Out East End: North Fork Women – 30 Years Strong

The North Fork Women at their Oyster Extravaganza
The North Fork Women at their Oyster Extravaganza
Courtesy NFW

If the North Fork is on fire, then North Fork Women (NFW), a not-for-profit organization committed to “building a safe, healthy and active community for lesbians on the North Fork,” is a constant flame.

Established in 1992, the group (formerly known as North Fork Women for Women) may now have a shorter, easier-to-pronounce name, but it has a long history of providing financial assistance, healthcare support and personal support to those who need it.

Chris P’Simer, the current president of NFW, put the group’s history and mission in perspective: “Thirty years ago, a couple of women were sitting in someone’s living room or kitchen and one said to the other, ‘What would you do if you wanted to help lesbians on the North Fork?’ and she said, ‘I would start an organization where we can give grants to women who are underinsured or uninsured and need a procedure or whatever it is.’ …  And so it began.”

Citing “a large lesbian community in Orient and Greenport,” P’Simer says, “That’s where everything started and it just stayed up here.”

Today, North Fork Women is “better than ever,” says P’Simer, who lives in Cutchogue. She proudly shares, “In our 30 years of existence, we’ve given out over $340,000 in grants.” This year, P’Simer estimates NFW has given about $8,000 in grants, and she expects the group will give out more by the end of the year when her two-year term ends.

That means giving assistance for medical needs and out-of-pocket costs (mammograms, annual physicals, co-payments, dental, eye exams and other expenses), as well as grants for non-medical needs (car repairs and unexpected home expenses, for example).

You don’t have to be a lesbian or a North Forker to appreciate all that NFW offers, but you do have to be a self-identifying lesbian who lives either full-time, part-time or seasonally on the North Fork — from Riverhead to Orient and Shelter Island — to sign up for free membership and apply for one of its grants. The events and programs are open to the public, and the weekly newsletter, which blasts to over 900 people, is free and open to all who want to know about what’s happening with NFW.

Lori Cohen, Chris P'Simer and Kathy Bresnan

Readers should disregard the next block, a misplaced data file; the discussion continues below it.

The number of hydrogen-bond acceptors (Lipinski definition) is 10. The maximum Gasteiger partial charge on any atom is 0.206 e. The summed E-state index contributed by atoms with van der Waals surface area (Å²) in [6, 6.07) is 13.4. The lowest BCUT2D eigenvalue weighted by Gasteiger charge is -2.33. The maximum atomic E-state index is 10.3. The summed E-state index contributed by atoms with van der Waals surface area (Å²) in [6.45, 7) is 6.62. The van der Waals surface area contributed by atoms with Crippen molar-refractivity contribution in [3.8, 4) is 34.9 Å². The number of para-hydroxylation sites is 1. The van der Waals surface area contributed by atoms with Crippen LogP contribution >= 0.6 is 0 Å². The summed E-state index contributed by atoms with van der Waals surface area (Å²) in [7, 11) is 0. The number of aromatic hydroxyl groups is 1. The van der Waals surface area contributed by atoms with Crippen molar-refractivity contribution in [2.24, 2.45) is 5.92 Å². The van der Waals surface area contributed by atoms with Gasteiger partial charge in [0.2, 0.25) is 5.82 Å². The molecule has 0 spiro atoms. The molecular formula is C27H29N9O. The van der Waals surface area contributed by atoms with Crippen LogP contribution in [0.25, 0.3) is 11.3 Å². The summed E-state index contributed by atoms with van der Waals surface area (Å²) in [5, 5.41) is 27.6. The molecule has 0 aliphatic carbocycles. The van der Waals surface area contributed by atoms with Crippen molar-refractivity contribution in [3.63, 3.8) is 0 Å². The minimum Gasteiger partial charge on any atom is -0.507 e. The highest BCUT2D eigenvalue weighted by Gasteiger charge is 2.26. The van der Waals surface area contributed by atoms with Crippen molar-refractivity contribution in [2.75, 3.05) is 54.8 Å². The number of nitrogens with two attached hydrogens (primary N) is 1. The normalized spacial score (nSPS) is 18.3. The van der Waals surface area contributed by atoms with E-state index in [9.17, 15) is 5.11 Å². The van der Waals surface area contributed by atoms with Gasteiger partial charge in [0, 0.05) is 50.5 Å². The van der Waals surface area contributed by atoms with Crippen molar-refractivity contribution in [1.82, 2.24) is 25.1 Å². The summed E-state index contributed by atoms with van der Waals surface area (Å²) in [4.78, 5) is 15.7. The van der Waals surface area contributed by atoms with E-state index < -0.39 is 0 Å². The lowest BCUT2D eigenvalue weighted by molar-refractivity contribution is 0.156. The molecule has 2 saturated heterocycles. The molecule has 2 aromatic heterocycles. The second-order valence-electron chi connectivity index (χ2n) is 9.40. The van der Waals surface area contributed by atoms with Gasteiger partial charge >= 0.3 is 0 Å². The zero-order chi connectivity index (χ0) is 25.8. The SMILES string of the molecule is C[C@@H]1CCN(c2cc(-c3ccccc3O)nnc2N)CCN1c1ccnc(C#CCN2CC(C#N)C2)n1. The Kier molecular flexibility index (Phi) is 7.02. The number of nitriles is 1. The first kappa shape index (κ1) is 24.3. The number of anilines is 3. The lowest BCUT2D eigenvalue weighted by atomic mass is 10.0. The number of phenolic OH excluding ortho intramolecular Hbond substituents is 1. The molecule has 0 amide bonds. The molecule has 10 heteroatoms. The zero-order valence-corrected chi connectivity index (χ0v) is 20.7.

Lori Cohen, Chris P’Simer and Kathy BresnanCourtesy NFW

“We are very careful about who we give grants to, and we have a limit on how much we give anyone,” says P’Simer. “The goal is to continue to help lesbians on the North Fork, and when I say help, I mean in any way we can,” she emphasizes.

If a member needs assistance running errands, picking up medication, walking the dog or someone to do the grocery shopping or deliver a hot meal, NFW has a network of volunteers who can help with that.

There is LifeLine emergency assistance, wellness check-ins, a program called HelpHer and a host of year-round in-person and virtual programs to educate and invigorate, including free exercise and yoga classes for members.

And then, there are the social events — which have returned in person after a COVID pause as ”cautiously and as safely as possible.” The popular First Friday Friends (FFF) gatherings came back in August at the Greenport Harbor Brewing Company in Peconic and in October at the American Beech Restaurant in Greenport. The next FFF is November 5 at the Stonewalls Restaurant in Riverhead.

Two of NFW’s major fundraising events were hugely successful this year, the recent all-you-can-eat Oyster Extravaganza held at Little Creek Oyster Farm in Greenport — which P’Simer says drew 81 registrants,  “the largest number we ever had” — and the sold-out Labor Day event at Founders Landing in Southold, which she says raised over $18,000 for NFW with the auction.

The events drew not only good turnouts, but a bit of South Fork envy. “We had some South Fork people at the auction event, and they were just going really wild about it and saying how lucky the North Fork folks are to have that,” says P’Simer, with a soft laugh.

She describes the people involved in the organization as “extremely dedicated” and says many of them have been with NFW for 30 years, “giving their time and still coming to events, still participating and still donating. It’s amazing!”

The organization is run by a volunteer board of seven to 10 women, who meet once a month, and Administrative Director Barbara Pfanz. P’Simer just drafted her end-of-year appeal letter asking for donations to help support the grants and programs.

In terms of the age range of its members, P’Simer says, “The majority of people are older women, (but we) have started to see more young people coming to our events — not a lot, but more than we’ve had in the past.” P’Simer also points out that two women the board is considering as new board members are “both in their 40s.”

As NFW continues to grow and develop, one thing is for certain: It’s a pretty unique group, by any standards.

“I don’t know of anything that’s like what we do,” says P’Simer. “We support our folks and that’s really important to us.”

For more information about North Fork Women, membership, newsletter sign-up, grant applications and info about events, visit northforkwomen.org.

North Fork Women Upcoming Event:

Friday, November 5, 6–7 p.m.
Stonewalls Restaurant, 967 Reeves Avenue, Riverhead

Meet, mix and mingle.

Contact North Fork Women at [email protected] or call 631-477-8464.

More from Our Sister Sites